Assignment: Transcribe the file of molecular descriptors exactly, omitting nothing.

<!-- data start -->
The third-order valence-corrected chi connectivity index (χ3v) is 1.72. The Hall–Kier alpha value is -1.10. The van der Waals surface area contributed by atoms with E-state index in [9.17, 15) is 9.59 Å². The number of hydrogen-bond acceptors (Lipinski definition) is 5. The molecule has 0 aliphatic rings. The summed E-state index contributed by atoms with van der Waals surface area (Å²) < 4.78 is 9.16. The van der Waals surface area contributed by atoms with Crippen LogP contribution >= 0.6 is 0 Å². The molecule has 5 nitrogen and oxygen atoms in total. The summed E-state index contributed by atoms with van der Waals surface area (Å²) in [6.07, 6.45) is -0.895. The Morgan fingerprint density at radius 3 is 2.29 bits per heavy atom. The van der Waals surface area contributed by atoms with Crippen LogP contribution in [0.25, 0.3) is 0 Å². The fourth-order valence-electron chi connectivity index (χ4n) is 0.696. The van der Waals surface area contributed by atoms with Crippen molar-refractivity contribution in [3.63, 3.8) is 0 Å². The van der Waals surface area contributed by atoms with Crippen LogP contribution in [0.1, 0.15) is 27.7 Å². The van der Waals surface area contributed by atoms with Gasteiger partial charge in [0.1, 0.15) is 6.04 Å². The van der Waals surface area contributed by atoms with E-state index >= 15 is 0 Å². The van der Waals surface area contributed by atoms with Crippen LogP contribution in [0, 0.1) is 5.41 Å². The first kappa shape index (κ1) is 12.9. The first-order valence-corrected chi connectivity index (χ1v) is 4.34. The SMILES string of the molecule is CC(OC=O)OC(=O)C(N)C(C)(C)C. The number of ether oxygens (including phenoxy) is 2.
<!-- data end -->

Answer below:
The third-order valence-corrected chi connectivity index (χ3v) is 1.72. The Hall–Kier alpha value is -1.10. The van der Waals surface area contributed by atoms with E-state index in [9.17, 15) is 9.59 Å². The number of hydrogen-bond acceptors (Lipinski definition) is 5. The molecule has 0 aliphatic rings. The summed E-state index contributed by atoms with van der Waals surface area (Å²) < 4.78 is 9.16. The van der Waals surface area contributed by atoms with Crippen LogP contribution >= 0.6 is 0 Å². The molecule has 5 nitrogen and oxygen atoms in total. The summed E-state index contributed by atoms with van der Waals surface area (Å²) in [6.07, 6.45) is -0.895. The Morgan fingerprint density at radius 3 is 2.29 bits per heavy atom. The van der Waals surface area contributed by atoms with Crippen LogP contribution in [0.25, 0.3) is 0 Å². The fourth-order valence-electron chi connectivity index (χ4n) is 0.696. The van der Waals surface area contributed by atoms with Crippen molar-refractivity contribution in [3.63, 3.8) is 0 Å². The van der Waals surface area contributed by atoms with Crippen LogP contribution in [0.1, 0.15) is 27.7 Å². The van der Waals surface area contributed by atoms with Gasteiger partial charge in [0.1, 0.15) is 6.04 Å². The van der Waals surface area contributed by atoms with E-state index >= 15 is 0 Å². The van der Waals surface area contributed by atoms with Crippen LogP contribution in [0, 0.1) is 5.41 Å². The first kappa shape index (κ1) is 12.9. The first-order valence-corrected chi connectivity index (χ1v) is 4.34. The SMILES string of the molecule is CC(OC=O)OC(=O)C(N)C(C)(C)C. The number of ether oxygens (including phenoxy) is 2.